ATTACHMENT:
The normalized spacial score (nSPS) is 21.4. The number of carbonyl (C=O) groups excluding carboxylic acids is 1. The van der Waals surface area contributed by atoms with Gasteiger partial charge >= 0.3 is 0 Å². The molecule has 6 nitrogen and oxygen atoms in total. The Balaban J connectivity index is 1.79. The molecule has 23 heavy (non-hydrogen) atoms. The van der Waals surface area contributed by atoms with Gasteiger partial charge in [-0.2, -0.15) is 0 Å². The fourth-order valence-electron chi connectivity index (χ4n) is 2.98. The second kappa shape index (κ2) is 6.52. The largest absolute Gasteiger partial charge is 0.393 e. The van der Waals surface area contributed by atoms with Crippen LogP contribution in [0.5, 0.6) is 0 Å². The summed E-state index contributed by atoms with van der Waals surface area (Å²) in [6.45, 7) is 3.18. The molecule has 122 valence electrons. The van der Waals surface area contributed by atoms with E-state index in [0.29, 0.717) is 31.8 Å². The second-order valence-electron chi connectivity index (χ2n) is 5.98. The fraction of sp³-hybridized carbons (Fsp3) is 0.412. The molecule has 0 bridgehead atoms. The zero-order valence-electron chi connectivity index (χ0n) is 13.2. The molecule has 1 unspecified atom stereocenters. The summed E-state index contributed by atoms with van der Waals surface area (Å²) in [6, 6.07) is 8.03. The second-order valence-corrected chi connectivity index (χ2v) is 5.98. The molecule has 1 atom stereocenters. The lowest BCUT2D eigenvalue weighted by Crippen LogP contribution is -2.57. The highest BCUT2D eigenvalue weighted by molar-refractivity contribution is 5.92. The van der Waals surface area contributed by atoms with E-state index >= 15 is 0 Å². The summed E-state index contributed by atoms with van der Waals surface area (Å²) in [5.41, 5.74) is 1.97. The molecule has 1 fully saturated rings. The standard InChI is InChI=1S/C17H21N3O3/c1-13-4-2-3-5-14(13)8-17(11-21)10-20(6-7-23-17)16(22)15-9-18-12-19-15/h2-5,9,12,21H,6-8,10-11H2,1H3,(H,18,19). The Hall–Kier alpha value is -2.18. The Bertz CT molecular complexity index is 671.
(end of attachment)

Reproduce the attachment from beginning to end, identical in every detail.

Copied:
The normalized spacial score (nSPS) is 21.4. The number of carbonyl (C=O) groups excluding carboxylic acids is 1. The van der Waals surface area contributed by atoms with Gasteiger partial charge >= 0.3 is 0 Å². The molecule has 6 nitrogen and oxygen atoms in total. The Balaban J connectivity index is 1.79. The molecule has 23 heavy (non-hydrogen) atoms. The van der Waals surface area contributed by atoms with Gasteiger partial charge in [-0.2, -0.15) is 0 Å². The fourth-order valence-electron chi connectivity index (χ4n) is 2.98. The second kappa shape index (κ2) is 6.52. The largest absolute Gasteiger partial charge is 0.393 e. The van der Waals surface area contributed by atoms with Crippen LogP contribution in [0.5, 0.6) is 0 Å². The summed E-state index contributed by atoms with van der Waals surface area (Å²) in [6.45, 7) is 3.18. The molecule has 122 valence electrons. The van der Waals surface area contributed by atoms with E-state index in [0.29, 0.717) is 31.8 Å². The second-order valence-electron chi connectivity index (χ2n) is 5.98. The fraction of sp³-hybridized carbons (Fsp3) is 0.412. The molecule has 0 bridgehead atoms. The zero-order valence-electron chi connectivity index (χ0n) is 13.2. The molecule has 1 unspecified atom stereocenters. The summed E-state index contributed by atoms with van der Waals surface area (Å²) in [6, 6.07) is 8.03. The second-order valence-corrected chi connectivity index (χ2v) is 5.98. The molecule has 1 atom stereocenters. The lowest BCUT2D eigenvalue weighted by Crippen LogP contribution is -2.57. The highest BCUT2D eigenvalue weighted by molar-refractivity contribution is 5.92. The van der Waals surface area contributed by atoms with E-state index >= 15 is 0 Å². The summed E-state index contributed by atoms with van der Waals surface area (Å²) in [5.41, 5.74) is 1.97. The molecule has 1 fully saturated rings. The standard InChI is InChI=1S/C17H21N3O3/c1-13-4-2-3-5-14(13)8-17(11-21)10-20(6-7-23-17)16(22)15-9-18-12-19-15/h2-5,9,12,21H,6-8,10-11H2,1H3,(H,18,19). The Hall–Kier alpha value is -2.18. The Bertz CT molecular complexity index is 671.